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Social media is not a replacement for calling the police, Berwick authorities stress

There are plenty of summer sights to behold in the Town of Berwick this year, including the splash pad at Rainforth Park.
Berwick is not the only community that sees an uptick in property-related crime in warmer months, town officials and police advise. -FILE PHOTO
BERWICK, N.S. —

With a recent break, enter and theft in Berwick, residents maybe be tempted to express their frustration online on social media.

Town of Berwick chief administrative Mike Payne says doing so won’t lead to justice.

With break-ins happening in August and this month, Payne is aware residents are frustrated, and expressing their displeasure online.

The latest of these crimes occurred Oct. 8, when a man broke into a pet food store on South Street.

Information from the RCMP describes video surveillance of a male entering the store, looking around the front counter, eventually taking a donation jar and leaving the store.

Payne, the former first RCMP detachment commander for Berwick, noted that police can’t investigate something they don’t know about.

He recommends turning to police, rather than social media.

Const. Jeff Wilson, a public information officer with the Kings District RCMP, had sentiments for Berwick residents and anyone dealing with potential crime in their community.
“It comes down to taking ownership of property and belongings and ownership of the community in which you live,” Wilson said. “Keep vehicles, households and businesses locked up and as secure as you can.”
Wilson said if anyone sees anything concerning or suspicious, the police should be informed as soon as possible.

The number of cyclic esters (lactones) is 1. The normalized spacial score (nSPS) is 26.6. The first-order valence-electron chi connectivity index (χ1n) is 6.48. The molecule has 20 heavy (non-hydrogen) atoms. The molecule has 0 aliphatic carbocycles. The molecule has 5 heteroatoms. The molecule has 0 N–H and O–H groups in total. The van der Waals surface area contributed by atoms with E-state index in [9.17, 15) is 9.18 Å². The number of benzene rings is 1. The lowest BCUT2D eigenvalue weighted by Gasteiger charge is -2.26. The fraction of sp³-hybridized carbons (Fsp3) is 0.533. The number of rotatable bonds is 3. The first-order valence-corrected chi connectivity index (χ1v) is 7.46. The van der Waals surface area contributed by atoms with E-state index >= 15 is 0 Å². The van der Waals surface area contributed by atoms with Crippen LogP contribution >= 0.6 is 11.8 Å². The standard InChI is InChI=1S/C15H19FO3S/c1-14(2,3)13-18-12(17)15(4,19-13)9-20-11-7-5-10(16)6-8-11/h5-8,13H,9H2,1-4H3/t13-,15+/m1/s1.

“Don’t wait an extended period of time, so we can get resources and members to investigate as quickly as we can,” Wilson said.

Payne said that despite recent events, Berwick is a safe community with an effective and efficient police force.

“There’s a strong sense of community here, with neighbours looking out for each other when it comes to community safety,” Payne said. “We all have a role to play in that.”

While venting about something on social media may be cathartic, Payne said it won’t accomplish much when it comes to thwarting crime in the community.


One of the most effective ways to avoid being a victim of property crime is to secure vehicles, and property – particularly outbuildings.
Most property-related crime occurs at night, Berwick CAO Mike Payne advised. The key is to not give potential criminals an opportunity with unsecured property.


Payne admits there’s been a recent uptick in the number of property-related crimes in Berwick since the summer, but he notes that this pattern is observable throughout the Valley.

Wilson said the longer days and warmer weather “can create a climate for people to stay out longer and take advantage of the warmer temperatures.”

Payne stressed that property crime is “cyclical,” and coincides with the time of year.
“In the summertime and in the fall, more people are out and about. In the wintertime, there’s less of that,” Payne said. “And with break and enters, there’s a certain element that are mostly responsible for those,” Payne said. “As police get to the bottom of those and those individuals serve a period of custody, you have fewer break and enters while they’re away.”

Sam.macdonald@kingscountynews.ca

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